The bad old days are back again, at least where the Goleta Water District board is concerned. Concluding a three-hour meeting of a water board subcommittee last Friday, recently elected boardmember Bert Bertrando lost his temper with fellow boardmember Chuck Evans, a longtime major player in South Coast water politics. “Fuck you,” Bertrando told Evans. When asked about the incident a few days afterward, Bertrando responded, “Is there something wrong with that?”
Bertrando said he told Evans off only after Evans first accused him of “slandering members of the [water district] staff.” Bertrando said the verbal fracas was triggered after he asked staffer Gary McFarland a question and then asked that he “speed it up” when he grew impatient with the lengthiness of McFarland’s reply. “It was about 12:15 and I was already late for a lunch appointment,” Bertrando explained. “But I didn’t slander anybody.” When asked how Evans took it, Bertrando responded, “I hope he took it in the manner I meant it. There was nothing else I could say except for what I said.”
While Evans did not return phone calls for comment, district manager Kevin Walsh did. “It seemed totally unprovoked,” Walsh said of Bertrando’s outburst. “Needless to say, we were all shocked.” Walsh took exception to Bertrando’s account, stating Bertrando became verbally abusive when McFarland sought to answer a question Bertrando had asked about the deadline for a state grant application. “He [Bertrando] said, ‘I don’t have to listen to garbage. Every time I ask a question, I get garbage,’” Walsh recounted. Walsh also noted that Bertrando stormed out of the meeting before it was adjourned.
In the 1980s, the Goleta Water Board was famous as a cauldron of volcanic temper tantrums. In the late 1980s, one director grabbed the name plate of a district manager and hurled it across the room. Later, at a kiss-and-make up luncheon, the same director hurled a fork at the same staff member. But that was back when whoever controlled the water district controlled how much development occurred in the Goleta Valley. The stakes involved were nothing less than enormous. But after voters approved the importation of state water in 1991, the district lost its strategic importance in the South Coast growth wars; accordingly, district affairs grew notably more placid.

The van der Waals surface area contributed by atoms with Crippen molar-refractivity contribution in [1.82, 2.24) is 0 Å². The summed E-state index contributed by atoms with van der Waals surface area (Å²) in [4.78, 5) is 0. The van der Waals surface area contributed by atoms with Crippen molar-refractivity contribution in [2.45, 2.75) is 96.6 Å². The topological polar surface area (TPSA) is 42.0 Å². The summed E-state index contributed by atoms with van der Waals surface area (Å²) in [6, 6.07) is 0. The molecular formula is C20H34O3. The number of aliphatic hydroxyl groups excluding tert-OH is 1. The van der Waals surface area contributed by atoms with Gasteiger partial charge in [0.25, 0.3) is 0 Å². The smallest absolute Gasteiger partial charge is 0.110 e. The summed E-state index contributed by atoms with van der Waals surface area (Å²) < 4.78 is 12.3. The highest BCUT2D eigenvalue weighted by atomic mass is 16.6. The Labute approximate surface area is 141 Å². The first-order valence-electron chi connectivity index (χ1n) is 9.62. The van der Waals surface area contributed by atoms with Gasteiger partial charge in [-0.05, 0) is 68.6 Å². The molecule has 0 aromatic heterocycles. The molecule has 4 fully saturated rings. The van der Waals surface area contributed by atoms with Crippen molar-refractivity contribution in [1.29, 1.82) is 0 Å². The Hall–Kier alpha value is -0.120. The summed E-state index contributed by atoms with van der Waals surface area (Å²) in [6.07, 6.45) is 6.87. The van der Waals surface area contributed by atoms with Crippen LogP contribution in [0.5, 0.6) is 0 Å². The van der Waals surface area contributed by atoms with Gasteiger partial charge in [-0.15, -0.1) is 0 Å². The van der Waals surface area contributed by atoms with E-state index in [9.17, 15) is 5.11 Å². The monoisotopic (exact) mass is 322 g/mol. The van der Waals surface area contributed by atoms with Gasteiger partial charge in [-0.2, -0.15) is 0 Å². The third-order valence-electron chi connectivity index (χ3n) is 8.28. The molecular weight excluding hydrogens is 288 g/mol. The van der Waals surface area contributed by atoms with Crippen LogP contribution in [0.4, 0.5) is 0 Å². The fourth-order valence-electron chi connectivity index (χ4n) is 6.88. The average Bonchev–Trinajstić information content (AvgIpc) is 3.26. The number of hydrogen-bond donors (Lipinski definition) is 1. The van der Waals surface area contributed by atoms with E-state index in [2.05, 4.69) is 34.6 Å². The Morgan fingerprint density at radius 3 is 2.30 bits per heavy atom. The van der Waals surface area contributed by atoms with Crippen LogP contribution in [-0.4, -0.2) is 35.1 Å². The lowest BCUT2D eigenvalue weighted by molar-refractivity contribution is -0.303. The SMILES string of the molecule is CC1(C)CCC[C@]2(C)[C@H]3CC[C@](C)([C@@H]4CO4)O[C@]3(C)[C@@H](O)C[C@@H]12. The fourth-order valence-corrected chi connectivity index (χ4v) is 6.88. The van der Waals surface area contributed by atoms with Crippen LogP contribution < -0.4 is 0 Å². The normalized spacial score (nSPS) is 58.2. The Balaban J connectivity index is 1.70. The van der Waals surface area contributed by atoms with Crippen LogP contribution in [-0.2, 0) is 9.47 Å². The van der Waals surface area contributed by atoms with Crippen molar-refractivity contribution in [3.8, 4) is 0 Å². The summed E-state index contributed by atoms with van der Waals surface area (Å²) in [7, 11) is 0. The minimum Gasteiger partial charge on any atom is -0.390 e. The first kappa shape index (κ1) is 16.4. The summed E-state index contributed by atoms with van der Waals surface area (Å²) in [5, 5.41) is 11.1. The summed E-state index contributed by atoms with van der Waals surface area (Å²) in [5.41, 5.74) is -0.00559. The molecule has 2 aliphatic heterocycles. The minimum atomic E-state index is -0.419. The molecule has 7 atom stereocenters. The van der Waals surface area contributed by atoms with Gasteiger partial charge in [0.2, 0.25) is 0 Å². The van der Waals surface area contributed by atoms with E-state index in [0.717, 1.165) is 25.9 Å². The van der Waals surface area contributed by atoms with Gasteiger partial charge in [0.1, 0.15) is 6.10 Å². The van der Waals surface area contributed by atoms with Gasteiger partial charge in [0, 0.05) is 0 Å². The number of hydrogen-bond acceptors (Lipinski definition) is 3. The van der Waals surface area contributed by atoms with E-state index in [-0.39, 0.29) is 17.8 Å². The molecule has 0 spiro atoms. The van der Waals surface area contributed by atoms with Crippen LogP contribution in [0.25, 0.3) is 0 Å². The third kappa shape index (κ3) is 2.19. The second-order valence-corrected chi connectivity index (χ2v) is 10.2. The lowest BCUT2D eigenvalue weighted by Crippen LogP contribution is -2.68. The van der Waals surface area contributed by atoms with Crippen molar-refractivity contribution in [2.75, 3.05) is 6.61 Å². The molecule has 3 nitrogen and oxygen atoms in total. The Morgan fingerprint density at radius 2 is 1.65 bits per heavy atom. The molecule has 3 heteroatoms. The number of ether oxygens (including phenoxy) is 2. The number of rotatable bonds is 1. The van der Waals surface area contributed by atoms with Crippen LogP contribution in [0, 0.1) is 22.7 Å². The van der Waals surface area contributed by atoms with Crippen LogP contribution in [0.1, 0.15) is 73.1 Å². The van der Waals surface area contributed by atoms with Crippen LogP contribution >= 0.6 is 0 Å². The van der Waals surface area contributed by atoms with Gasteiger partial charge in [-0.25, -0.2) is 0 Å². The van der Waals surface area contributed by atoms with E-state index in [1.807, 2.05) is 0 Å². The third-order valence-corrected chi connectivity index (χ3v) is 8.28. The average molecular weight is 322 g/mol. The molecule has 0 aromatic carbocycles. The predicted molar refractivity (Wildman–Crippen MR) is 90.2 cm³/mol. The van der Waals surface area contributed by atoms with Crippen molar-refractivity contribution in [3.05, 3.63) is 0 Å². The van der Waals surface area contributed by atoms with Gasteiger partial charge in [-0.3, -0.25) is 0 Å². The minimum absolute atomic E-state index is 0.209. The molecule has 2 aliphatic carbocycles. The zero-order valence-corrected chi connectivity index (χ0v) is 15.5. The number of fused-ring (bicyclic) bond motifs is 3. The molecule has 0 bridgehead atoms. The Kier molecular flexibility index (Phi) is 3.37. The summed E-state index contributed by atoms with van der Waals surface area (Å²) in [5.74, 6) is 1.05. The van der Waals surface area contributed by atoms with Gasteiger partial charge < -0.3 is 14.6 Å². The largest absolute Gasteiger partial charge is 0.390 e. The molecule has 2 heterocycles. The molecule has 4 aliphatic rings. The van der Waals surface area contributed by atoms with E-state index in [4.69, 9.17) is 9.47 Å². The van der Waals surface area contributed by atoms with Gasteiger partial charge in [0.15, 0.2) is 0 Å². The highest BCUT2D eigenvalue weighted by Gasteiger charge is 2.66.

Now, 10 years after state water was first delivered to South Coast residents, it seems Goleta might be the battlefield for a new generation of water warriors. When the district last year proposed changing the terms by which agricultural meters could be used, for example, it triggered an insurrectionary response by property owners adversely affected. The district claimed it was trying to stop faux agriculturalists who planted a few ornamental avocado trees on their mansion lawn from getting the cheap water reserved for real farmers; farmers stormed the gates, charging the district was going to put them out of business by forcing them to shoulder a larger percentage of the high costs of state water. Bertrando-a retired rocket scientist who lives in Hope Ranch-emerged as a critic of these proposed policies. He ran for the water board on a slate with Jack Ruskey, a retired L.A. litigator and cherimoya rancher. Although only Bertrando won, the two have emerged as a formidable one-two punch at water board meetings.
On the issues, Bertrando and Ruskey seem intent on revisiting many of the ancillary battles surrounding the importation of state water. Their strategy appears to be limiting the supply of water necessary to fuel growth and development in the Goleta Valley. This past summer, the two outmaneuvered Walsh and Evans and won approval for a measure that would restrict how much unallocated state water could be rolled over from year to year and approved for future development. Now, Bertrando and Ruskey are fighting over district policies restricting how and when water from Goleta’s groundwater basins can be allocated to accommodate new growth.
Bertrando and Ruskey’s critics contend the twosome display reckless disregard in the face of facts and the personal feelings of the people with whom they have to work. As for Bertrando, it appears he delights in catching flies with vinegar rather than honey. Candidly outspoken to a fault, he’s dismissed most of his fellow boardmembers as “not qualified for the job.” His nemesis on the board, Chuck Evans, worked as manager of the Montecito Water District for nearly 20 years before being elected to the Goleta board. As for district staff, Bertrando noted with little regret, “They don’t like me. Before I came, they had it nice and soft for a long time. Now they have to work.”